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Form 5500: Getting Easier for Some Employers

April 13, 2023

Before filing in 2023 and 2024 Form 5500s for retirement plans, employers should know about some key changes. The changes summarized in this advisory apply to 2023 reports, unless otherwise noted.

One of the bigger changes is the revised method for determining the 100-participant threshold for when a plan is treated as being small enough to use simplified reporting alternatives (including waiver of the annual audit requirements and using the short form version of the Form 5500). This counting methodology for defined contribution plans will now be based on the number of participants with account balances. Previously, the number of individuals who were eligible to participate (even if they did not have an account) was used. This may increase the number of employers that are eligible to use the simplified reporting.

Also notable are several new schedules enabling consolidated returns for additional categories of retirement plans. The first new schedule (DCG) allows defined contribution groups (DCGs) to file a single Form 5500 if several requirements are met. DCGs are defined contribution pension plans that have all plan assets in a single trust; have the same named plan administrators, trustees and fiduciaries; offer the same investments to all participants; and do not hold employer securities. The new Schedule DCG should allow more simplified and more consolidated Form 5500s for plan sponsors. Form 5500 schedules were also changed to help simplify reporting for multiple employer plans (MEPs) and create Pooled Employer Plans (PEPs), by streamlining Schedule MEP with respect to questions on PEPs. PEPs are a type of multiple employer plan. Multiple employer plans exist when employers who are unrelated participate in a single plan. Normally each employer in a multiple employer plan is treated as having their own plan, especially for reporting purposes. Under the new PEP rules, for reporting purposes, the PEP is treated as a single plan.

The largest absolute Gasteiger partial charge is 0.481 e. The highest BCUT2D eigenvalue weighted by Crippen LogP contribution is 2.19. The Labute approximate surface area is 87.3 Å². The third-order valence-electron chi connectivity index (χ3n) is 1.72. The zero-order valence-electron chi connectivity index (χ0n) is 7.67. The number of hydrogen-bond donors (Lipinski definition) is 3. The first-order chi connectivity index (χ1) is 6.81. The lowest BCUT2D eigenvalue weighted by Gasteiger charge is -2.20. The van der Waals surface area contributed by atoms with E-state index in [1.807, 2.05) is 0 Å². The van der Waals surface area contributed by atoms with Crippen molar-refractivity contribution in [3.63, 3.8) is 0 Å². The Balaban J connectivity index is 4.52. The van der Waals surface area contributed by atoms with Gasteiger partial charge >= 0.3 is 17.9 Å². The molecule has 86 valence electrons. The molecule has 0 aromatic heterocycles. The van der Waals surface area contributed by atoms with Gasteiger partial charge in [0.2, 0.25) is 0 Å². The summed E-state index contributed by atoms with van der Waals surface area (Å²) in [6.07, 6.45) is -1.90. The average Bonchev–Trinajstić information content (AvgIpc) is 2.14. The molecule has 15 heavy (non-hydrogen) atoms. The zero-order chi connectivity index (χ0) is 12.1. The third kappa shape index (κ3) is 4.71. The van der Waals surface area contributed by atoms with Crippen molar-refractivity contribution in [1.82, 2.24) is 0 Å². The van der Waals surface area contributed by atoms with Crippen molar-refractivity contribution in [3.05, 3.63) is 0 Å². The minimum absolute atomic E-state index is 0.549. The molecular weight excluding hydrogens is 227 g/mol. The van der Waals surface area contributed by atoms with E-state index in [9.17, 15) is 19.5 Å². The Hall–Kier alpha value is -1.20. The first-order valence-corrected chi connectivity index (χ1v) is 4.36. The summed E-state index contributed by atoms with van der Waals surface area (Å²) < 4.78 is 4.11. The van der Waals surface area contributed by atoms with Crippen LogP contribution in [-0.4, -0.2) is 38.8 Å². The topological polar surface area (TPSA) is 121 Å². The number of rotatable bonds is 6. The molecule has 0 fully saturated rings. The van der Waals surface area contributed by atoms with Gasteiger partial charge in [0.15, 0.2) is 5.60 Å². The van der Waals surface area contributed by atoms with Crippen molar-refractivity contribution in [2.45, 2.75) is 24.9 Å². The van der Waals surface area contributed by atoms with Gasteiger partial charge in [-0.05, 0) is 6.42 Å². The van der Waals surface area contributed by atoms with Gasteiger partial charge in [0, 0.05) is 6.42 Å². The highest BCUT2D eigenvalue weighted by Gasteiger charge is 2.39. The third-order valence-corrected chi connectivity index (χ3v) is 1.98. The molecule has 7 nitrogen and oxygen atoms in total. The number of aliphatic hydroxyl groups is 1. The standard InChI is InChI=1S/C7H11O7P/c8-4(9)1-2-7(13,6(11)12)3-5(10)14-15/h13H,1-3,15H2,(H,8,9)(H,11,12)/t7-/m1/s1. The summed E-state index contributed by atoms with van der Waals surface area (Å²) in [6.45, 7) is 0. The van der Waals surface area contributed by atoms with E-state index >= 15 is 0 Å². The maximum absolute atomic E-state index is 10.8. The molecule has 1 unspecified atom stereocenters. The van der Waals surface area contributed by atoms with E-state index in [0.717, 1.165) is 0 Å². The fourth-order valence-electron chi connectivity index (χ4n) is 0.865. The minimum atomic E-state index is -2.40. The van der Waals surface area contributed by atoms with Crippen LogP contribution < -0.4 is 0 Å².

Several other schedules have or will be changed, including Schedules H, MB, SB and R. Draft forms and instructions are already available or will be later this year. The DOL’s final rule will be applicable for plan years beginning on or after January 1, 2023. Based on this timing, use of the new forms will likely begin in 2024 or later. According to the DOL’s Fact Sheet, certain changes that were proposed in September 2021 are being deferred as part of a separate improvement project. Employers should watch for further updates to the Form 5500 requirements.

In addition to these new items, Varnum can help you avoid common Form 5500 errors and answer some of the more complex questions created by these changes (such as which schedules you can or should use) and the Form 5500 reporting process in general.

Varnum’s Employee Benefits team is monitoring these issues closely and available to provide counsel. Employers should also reach out to their tax advisors with questions. Please contact a member of the team if you have any questions.

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